University Hit With The Attack of the Vending Machines

Sounds like a low budget sci-fi thriller, but it is not.

In a sneak peak of Verizon’s new data breach report, Verizon tells the story of an unnamed university that was attacked by its own vending machines.  For real.

The university had thousand of devices to manage, so, like many businesses, decided that connecting all these devices to the Internet was a sensible thing to do.  They ignored the stories of how that could go bad and connected them anyway.

Students had been complaining that the network was slow and losing their connection, but the help desk chalked it up to undergrads who were clueless (well, not really, but basically, yes).

Eventually, it got bad enough that the problem was escalated and IT discovered that thousands of Internet connected devices had been hijacked and were making large numbers of DNS requests every few minutes.

They were making enough requests that real DNS requests were being dropped and students browsing was being degraded.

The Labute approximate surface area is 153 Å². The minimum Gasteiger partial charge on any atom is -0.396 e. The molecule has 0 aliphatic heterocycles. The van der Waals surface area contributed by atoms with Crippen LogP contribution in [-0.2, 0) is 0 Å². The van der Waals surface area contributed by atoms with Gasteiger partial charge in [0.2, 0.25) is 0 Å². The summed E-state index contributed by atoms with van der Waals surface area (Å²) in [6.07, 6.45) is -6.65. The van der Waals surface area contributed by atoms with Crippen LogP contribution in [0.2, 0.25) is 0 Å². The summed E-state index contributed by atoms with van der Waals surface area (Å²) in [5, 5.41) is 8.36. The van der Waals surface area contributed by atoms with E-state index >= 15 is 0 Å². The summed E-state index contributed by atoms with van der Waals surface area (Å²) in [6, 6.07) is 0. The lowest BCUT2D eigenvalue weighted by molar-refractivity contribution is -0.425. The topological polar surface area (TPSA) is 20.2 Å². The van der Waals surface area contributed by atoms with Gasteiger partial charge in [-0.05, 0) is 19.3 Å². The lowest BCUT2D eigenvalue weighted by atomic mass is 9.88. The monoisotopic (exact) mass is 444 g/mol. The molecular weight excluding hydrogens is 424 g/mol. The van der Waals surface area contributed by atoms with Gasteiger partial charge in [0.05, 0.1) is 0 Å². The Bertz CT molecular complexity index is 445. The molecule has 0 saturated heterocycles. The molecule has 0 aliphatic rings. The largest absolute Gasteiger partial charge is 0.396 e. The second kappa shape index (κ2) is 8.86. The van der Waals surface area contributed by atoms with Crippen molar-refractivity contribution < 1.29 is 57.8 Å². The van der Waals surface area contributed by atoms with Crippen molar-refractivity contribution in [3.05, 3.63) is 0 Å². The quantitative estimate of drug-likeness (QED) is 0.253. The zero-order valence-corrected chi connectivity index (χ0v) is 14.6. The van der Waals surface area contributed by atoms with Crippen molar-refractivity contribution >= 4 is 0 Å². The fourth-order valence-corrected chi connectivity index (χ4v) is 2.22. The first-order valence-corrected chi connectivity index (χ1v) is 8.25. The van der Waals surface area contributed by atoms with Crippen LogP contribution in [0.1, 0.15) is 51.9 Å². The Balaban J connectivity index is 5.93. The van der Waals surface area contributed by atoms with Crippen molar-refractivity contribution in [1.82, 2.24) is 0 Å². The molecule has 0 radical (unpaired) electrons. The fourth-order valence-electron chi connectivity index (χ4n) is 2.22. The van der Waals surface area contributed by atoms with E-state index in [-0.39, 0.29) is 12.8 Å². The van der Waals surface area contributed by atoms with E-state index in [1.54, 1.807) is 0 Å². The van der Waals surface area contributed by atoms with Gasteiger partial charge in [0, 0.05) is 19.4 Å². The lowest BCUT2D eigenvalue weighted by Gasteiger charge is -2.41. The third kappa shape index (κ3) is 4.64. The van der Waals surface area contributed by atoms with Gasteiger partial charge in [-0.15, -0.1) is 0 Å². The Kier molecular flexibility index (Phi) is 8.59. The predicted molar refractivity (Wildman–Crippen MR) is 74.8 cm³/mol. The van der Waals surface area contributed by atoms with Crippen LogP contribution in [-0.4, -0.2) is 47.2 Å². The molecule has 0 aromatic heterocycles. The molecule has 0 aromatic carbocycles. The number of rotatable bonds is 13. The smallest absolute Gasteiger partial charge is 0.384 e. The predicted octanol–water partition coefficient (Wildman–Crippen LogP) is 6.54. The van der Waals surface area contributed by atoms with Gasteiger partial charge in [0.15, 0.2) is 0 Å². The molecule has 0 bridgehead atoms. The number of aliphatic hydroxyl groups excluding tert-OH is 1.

The university called in Verizon’s RISK team (Research, investigations, Solutions and Knowledge) who discovered the problem.  5,000 devices were making DNS requests to a handful of web sites overloading them.

Worse yet, the devices had been hijacked and the device passwords changed.

Note that this is a pretty benign attack – it could have been a lot worse.  What if the vending machines started attacking other university resources or other resources on the Internet.

So how did the botnet get in to attack all those vending machines, light bulbs and whatever?

Well of course – some devices used the manufacturer’s default passwords while other devices used weak passwords.  Nothing new here.

The university was lucky because the malware sent the new, changed passwords to the devices in the clear, so now that the university knew what was going on, they could discover what the passwords were changed to and change them to a new, strong password.

The moral of the story is that even your light bulbs can be your enemy – you have to think things though.

For details on what the university screwed up (besides weak and default passwords), read the article in Network World below.

It is that it is easy to make security mistakes.  Actually, the good news is that the big mistake that they made allowed them to discover the dumb mistake (default and weak passwords), so in some sense, it all worked out.

Of course the students who had really slow Internet until the university decided to take them seriously – well, they are a different matter.

Information for this post came from Network World.

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